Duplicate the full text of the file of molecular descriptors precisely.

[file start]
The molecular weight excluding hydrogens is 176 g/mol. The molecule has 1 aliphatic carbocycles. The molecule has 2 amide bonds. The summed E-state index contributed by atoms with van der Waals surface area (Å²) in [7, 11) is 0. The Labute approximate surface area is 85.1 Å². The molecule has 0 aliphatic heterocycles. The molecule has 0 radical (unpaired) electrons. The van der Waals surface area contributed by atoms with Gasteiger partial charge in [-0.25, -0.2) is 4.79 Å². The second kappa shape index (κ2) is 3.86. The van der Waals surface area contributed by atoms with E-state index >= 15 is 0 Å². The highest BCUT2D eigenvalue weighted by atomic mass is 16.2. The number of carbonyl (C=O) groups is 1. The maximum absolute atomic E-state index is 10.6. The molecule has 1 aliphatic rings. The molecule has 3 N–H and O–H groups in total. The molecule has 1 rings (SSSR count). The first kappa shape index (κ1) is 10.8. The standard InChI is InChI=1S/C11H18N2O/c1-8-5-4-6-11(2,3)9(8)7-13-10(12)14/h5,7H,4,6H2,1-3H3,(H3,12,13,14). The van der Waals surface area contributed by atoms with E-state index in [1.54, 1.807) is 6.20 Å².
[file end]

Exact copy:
The molecular weight excluding hydrogens is 176 g/mol. The molecule has 1 aliphatic carbocycles. The molecule has 2 amide bonds. The summed E-state index contributed by atoms with van der Waals surface area (Å²) in [7, 11) is 0. The Labute approximate surface area is 85.1 Å². The molecule has 0 aliphatic heterocycles. The molecule has 0 radical (unpaired) electrons. The van der Waals surface area contributed by atoms with Gasteiger partial charge in [-0.25, -0.2) is 4.79 Å². The second kappa shape index (κ2) is 3.86. The van der Waals surface area contributed by atoms with E-state index >= 15 is 0 Å². The highest BCUT2D eigenvalue weighted by atomic mass is 16.2. The number of carbonyl (C=O) groups is 1. The maximum absolute atomic E-state index is 10.6. The molecule has 1 aliphatic rings. The molecule has 3 N–H and O–H groups in total. The molecule has 1 rings (SSSR count). The first kappa shape index (κ1) is 10.8. The standard InChI is InChI=1S/C11H18N2O/c1-8-5-4-6-11(2,3)9(8)7-13-10(12)14/h5,7H,4,6H2,1-3H3,(H3,12,13,14). The van der Waals surface area contributed by atoms with E-state index in [1.54, 1.807) is 6.20 Å².